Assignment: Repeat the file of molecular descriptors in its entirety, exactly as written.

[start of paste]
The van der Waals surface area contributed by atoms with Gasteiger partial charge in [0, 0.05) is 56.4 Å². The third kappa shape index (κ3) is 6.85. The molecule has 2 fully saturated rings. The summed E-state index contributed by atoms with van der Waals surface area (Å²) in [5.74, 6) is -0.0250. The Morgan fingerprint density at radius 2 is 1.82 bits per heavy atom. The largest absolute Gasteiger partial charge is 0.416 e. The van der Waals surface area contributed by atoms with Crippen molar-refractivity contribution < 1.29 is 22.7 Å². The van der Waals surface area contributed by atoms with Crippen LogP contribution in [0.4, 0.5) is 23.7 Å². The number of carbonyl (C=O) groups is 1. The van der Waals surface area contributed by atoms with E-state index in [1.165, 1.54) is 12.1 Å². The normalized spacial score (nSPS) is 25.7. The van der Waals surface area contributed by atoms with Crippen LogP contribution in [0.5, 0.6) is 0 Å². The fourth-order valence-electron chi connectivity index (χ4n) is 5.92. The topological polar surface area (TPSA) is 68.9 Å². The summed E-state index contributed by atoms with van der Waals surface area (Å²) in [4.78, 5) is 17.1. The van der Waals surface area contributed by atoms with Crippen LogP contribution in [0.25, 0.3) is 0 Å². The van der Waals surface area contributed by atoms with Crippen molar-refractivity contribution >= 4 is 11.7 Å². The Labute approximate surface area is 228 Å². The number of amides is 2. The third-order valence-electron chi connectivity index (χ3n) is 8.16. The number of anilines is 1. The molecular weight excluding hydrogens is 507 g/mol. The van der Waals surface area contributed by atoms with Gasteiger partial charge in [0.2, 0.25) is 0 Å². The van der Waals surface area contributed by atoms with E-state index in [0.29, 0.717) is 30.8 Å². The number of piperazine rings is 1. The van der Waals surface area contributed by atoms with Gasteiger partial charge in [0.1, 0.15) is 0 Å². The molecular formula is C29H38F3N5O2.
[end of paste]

The van der Waals surface area contributed by atoms with Gasteiger partial charge in [0, 0.05) is 56.4 Å². The third kappa shape index (κ3) is 6.85. The molecule has 2 fully saturated rings. The summed E-state index contributed by atoms with van der Waals surface area (Å²) in [5.74, 6) is -0.0250. The Morgan fingerprint density at radius 2 is 1.82 bits per heavy atom. The largest absolute Gasteiger partial charge is 0.416 e. The van der Waals surface area contributed by atoms with Crippen molar-refractivity contribution < 1.29 is 22.7 Å². The van der Waals surface area contributed by atoms with Crippen LogP contribution in [0.4, 0.5) is 23.7 Å². The number of carbonyl (C=O) groups is 1. The van der Waals surface area contributed by atoms with E-state index in [1.165, 1.54) is 12.1 Å². The normalized spacial score (nSPS) is 25.7. The van der Waals surface area contributed by atoms with Crippen LogP contribution in [0.5, 0.6) is 0 Å². The fourth-order valence-electron chi connectivity index (χ4n) is 5.92. The topological polar surface area (TPSA) is 68.9 Å². The summed E-state index contributed by atoms with van der Waals surface area (Å²) in [4.78, 5) is 17.1. The van der Waals surface area contributed by atoms with Crippen LogP contribution in [0.25, 0.3) is 0 Å². The van der Waals surface area contributed by atoms with Crippen molar-refractivity contribution >= 4 is 11.7 Å². The Labute approximate surface area is 228 Å². The number of amides is 2. The third-order valence-electron chi connectivity index (χ3n) is 8.16. The number of anilines is 1. The molecular weight excluding hydrogens is 507 g/mol. The van der Waals surface area contributed by atoms with Gasteiger partial charge in [0.2, 0.25) is 0 Å². The van der Waals surface area contributed by atoms with E-state index in [0.29, 0.717) is 30.8 Å². The number of piperazine rings is 1. The van der Waals surface area contributed by atoms with Gasteiger partial charge in [0.1, 0.15) is 0 Å². The molecular formula is C29H38F3N5O2.